13 April 2007

With another excellent day of travel on several inches of fresh snow, the SnowSTAR expedition moved ahead of schedule today for the first time since leaving Fairbanks 4 weeks ago. Today's travel took them across Rockinghorse Lake and into the barrenlands south of Contwoyto Lake. Here, one can't help but think of Sir John Franklin and the men of the first Franklin Expedition who explored this rugged country in 1819-22. From Camp 29, Matthew's dispatch tonight talks about traveling in the footsteps of Franklin.

Tonights camp is only 28 miles north of their next scheduled stop at the Daring Lake Research Outpost. Matthew's short soundclip (below) indicates that they will likely arrive there early tomorrow, a day and a half ahead of schedule. At Daring Lake they have a fuel cache waiting for them that was flown in from Yellowknife several months ago. And it is here that they will be joined by Canadian researchers Arvids Silis and Chris Derksen who will accompany them for the remainder of the trip. Arvids is currently at the Daring Camp. Chris is scheduled to arrive by plane on Monday April 16. The early arrival of SnowSTAR means the crew will have several relatively relaxing days of no travel while they await the arrival of Dr. Derksen.

Click Here for short Soundclip from Matthew

On Franklin's Retreat Route

On Franklin's Retreat Route near Yamba Lake, 13 April 2007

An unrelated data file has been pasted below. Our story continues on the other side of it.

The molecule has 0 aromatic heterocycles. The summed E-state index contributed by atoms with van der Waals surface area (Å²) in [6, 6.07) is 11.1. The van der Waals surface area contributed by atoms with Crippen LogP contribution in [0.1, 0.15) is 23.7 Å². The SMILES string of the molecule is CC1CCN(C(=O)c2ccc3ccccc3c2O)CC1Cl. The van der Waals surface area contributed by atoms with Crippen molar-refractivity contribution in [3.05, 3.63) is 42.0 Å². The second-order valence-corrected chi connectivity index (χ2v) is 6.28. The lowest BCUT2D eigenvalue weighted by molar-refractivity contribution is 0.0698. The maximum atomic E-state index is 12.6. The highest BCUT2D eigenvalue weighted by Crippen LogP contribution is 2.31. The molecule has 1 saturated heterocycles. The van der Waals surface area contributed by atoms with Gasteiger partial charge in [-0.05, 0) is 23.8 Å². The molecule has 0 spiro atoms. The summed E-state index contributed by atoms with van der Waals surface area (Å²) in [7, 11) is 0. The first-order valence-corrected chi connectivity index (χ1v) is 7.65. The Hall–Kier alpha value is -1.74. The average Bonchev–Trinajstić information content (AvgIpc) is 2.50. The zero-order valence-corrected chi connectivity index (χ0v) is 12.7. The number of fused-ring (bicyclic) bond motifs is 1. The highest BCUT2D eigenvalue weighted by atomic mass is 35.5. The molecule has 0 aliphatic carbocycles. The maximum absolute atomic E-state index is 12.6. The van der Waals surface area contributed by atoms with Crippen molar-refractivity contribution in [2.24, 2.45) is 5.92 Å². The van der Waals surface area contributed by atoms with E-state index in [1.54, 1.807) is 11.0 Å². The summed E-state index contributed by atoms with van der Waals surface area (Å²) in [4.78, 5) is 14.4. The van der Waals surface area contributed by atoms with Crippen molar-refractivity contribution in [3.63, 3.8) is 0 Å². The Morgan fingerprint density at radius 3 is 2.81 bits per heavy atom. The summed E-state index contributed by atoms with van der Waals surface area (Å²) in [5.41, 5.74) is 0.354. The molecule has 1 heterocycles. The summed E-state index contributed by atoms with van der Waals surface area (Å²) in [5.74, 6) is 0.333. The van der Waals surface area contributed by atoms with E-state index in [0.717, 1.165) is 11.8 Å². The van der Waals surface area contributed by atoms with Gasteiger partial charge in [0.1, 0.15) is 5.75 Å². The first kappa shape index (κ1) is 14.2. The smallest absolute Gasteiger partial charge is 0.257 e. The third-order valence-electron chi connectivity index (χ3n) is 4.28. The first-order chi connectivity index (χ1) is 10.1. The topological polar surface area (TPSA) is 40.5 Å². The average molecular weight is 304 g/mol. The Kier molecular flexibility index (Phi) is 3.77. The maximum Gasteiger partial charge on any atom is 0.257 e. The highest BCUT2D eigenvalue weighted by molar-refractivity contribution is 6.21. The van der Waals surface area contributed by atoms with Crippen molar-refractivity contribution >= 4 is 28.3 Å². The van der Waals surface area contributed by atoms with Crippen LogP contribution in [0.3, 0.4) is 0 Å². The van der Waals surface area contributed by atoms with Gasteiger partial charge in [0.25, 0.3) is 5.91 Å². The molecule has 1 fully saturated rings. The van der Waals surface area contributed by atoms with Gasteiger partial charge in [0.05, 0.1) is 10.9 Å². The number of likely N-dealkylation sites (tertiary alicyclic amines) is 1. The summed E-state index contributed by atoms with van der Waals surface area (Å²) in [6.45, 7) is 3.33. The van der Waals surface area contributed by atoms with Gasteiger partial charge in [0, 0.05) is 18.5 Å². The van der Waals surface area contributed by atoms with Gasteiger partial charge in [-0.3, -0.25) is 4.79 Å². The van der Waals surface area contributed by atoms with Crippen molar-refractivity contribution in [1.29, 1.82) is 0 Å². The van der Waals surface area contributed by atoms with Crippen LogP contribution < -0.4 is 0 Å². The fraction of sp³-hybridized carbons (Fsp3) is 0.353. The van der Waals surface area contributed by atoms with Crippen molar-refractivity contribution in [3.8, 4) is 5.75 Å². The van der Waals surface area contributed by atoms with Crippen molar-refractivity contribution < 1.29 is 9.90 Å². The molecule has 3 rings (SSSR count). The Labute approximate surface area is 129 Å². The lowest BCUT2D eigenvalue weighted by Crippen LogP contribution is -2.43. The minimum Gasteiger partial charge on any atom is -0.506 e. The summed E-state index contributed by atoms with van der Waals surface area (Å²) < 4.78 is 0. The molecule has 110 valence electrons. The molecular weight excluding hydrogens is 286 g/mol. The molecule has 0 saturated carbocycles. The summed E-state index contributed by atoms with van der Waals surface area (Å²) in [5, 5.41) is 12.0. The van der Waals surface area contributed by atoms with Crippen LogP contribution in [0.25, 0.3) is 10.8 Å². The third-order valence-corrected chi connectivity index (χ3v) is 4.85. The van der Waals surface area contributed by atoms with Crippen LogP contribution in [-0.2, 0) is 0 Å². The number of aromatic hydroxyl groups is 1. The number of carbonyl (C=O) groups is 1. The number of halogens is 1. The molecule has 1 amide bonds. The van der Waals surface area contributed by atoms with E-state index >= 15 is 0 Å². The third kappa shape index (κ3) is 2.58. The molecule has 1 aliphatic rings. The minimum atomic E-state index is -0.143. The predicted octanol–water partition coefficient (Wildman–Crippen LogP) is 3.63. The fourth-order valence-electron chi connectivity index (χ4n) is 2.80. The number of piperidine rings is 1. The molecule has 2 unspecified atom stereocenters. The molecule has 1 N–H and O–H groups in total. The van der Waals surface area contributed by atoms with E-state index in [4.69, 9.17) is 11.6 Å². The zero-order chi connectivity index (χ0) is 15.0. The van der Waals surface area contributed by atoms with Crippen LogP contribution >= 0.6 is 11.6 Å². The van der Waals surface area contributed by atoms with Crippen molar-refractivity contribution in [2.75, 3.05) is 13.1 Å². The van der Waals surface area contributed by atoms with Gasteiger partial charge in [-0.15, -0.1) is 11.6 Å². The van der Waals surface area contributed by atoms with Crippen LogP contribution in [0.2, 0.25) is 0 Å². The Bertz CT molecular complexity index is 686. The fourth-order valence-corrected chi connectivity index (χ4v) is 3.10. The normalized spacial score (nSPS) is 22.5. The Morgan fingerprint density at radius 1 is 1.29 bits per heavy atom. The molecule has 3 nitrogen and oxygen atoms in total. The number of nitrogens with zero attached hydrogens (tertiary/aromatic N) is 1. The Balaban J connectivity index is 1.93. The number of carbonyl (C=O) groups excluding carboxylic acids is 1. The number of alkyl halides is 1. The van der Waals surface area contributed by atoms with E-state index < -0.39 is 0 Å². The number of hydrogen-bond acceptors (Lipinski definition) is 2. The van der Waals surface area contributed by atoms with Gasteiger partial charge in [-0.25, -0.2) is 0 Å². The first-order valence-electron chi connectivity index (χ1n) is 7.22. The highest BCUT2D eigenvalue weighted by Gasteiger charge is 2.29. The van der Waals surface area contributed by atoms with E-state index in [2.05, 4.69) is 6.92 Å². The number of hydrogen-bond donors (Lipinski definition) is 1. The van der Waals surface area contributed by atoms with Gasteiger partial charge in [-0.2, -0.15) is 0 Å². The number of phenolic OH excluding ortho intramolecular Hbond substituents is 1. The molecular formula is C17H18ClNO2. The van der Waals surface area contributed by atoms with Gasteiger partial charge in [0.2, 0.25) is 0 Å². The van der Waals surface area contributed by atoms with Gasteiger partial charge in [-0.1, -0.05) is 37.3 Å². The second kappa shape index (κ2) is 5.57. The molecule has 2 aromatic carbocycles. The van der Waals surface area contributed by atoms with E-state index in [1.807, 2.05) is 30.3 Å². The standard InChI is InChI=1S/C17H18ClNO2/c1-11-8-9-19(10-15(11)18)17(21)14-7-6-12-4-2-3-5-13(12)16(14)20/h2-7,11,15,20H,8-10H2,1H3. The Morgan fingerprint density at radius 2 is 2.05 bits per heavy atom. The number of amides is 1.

Camp 29 Location: 65º 18.1'N,   111º 29.6W

Weather Today: -10ºC (+13F).  Partly Cloudy with Sunny Patches in PM. 

Distance Trveled today: 150 km

Franklin's Disastrous Retreat:

 In September of 1821, Sir John Franklin and his men finished exploring the
Arctic coast to Bathhurst Inlet, then tried to return to their base at Fort
Enterprise overland.  Their canoes, which they used to boat down the
Coppermine River and along the coast, were too worn out to be used anymore,
necessitating the overland trip.  The overland return was a disaster, with 9
of Franklin's men dying from starvation or murder.

We purposely designed our route to coincide with Franklin's route
(reconstructed from his journals) for this stretch of the trip, but beyond
that our conditions and those of Franklin and his men were radically
different. We are well-fed and rested, warm, and driving powerful
snowmachines.  The lakes are frozen so we don't need to go around them.
Franklin's men were cold, hungry, footsore, and every lake (some very large)
had to be walked around, adding miles to their journey. They had to carry
all their possessions on their backs.

Due to the lack of food, Franklin's men tried to subsist on tripe de roche,
a lichen that grows on rocks here (see picture below).  They even boiled and ate
their boots and other leather items.  It was desperate.

With a little luck, things might have gone better for Franklin, but it was
not to be.  At several large lakes on the route, he chose to go left around
the lake, when right might have been shorter and quicker. Also, the
expedition was held up for 7 precious days at Obstruction Rapids while they
improvised a boat from willows (recall their worn-out canoes had been left
behind).  These 7 days of hunger cost several of the men their lives.  In
fact, even after the men got back to Ft. Enterprise, it was a close thing.
The Slave Indians brought them caribou meat that saved their lives.  After
the expedition, in England, Franklin was know as the man who ate his boots.

Kids: We were wondering when we would see our first Inuksuk (IN-OOK-SHOOK). We finally saw one today and here is a picture of it. (See Trail Tales for January 30 for more on the Inuksuk.)





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